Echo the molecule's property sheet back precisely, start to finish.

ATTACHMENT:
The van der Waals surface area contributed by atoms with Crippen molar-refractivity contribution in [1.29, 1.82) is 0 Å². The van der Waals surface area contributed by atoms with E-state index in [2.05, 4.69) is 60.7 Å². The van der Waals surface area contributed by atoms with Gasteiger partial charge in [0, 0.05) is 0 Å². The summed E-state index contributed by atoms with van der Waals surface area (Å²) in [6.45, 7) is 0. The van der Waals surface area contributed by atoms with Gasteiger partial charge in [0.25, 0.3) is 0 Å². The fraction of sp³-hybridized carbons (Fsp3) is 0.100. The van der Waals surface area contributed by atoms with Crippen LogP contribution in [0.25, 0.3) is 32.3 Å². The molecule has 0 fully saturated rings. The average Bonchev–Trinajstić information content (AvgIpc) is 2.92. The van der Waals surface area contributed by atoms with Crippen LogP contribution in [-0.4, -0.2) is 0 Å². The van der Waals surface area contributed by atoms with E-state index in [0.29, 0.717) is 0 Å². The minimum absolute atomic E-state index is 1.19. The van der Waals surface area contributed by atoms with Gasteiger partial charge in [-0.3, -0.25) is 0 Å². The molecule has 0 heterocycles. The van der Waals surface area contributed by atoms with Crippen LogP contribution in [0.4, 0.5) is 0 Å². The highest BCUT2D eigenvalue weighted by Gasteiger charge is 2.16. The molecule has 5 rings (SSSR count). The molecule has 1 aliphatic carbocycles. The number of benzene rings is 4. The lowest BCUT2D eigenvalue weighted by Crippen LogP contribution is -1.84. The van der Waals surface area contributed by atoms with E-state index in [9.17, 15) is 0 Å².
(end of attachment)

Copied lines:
The van der Waals surface area contributed by atoms with Crippen molar-refractivity contribution in [1.29, 1.82) is 0 Å². The van der Waals surface area contributed by atoms with E-state index in [2.05, 4.69) is 60.7 Å². The van der Waals surface area contributed by atoms with Gasteiger partial charge in [0, 0.05) is 0 Å². The summed E-state index contributed by atoms with van der Waals surface area (Å²) in [6.45, 7) is 0. The van der Waals surface area contributed by atoms with Gasteiger partial charge in [0.25, 0.3) is 0 Å². The fraction of sp³-hybridized carbons (Fsp3) is 0.100. The van der Waals surface area contributed by atoms with Crippen LogP contribution in [0.25, 0.3) is 32.3 Å². The molecule has 0 fully saturated rings. The average Bonchev–Trinajstić information content (AvgIpc) is 2.92. The van der Waals surface area contributed by atoms with Crippen LogP contribution in [-0.4, -0.2) is 0 Å². The van der Waals surface area contributed by atoms with E-state index in [0.29, 0.717) is 0 Å². The minimum absolute atomic E-state index is 1.19. The van der Waals surface area contributed by atoms with Gasteiger partial charge in [-0.3, -0.25) is 0 Å². The molecule has 0 heterocycles. The van der Waals surface area contributed by atoms with Crippen LogP contribution in [0.4, 0.5) is 0 Å². The highest BCUT2D eigenvalue weighted by Gasteiger charge is 2.16. The molecule has 5 rings (SSSR count). The molecule has 1 aliphatic carbocycles. The number of benzene rings is 4. The lowest BCUT2D eigenvalue weighted by Crippen LogP contribution is -1.84. The van der Waals surface area contributed by atoms with E-state index in [9.17, 15) is 0 Å².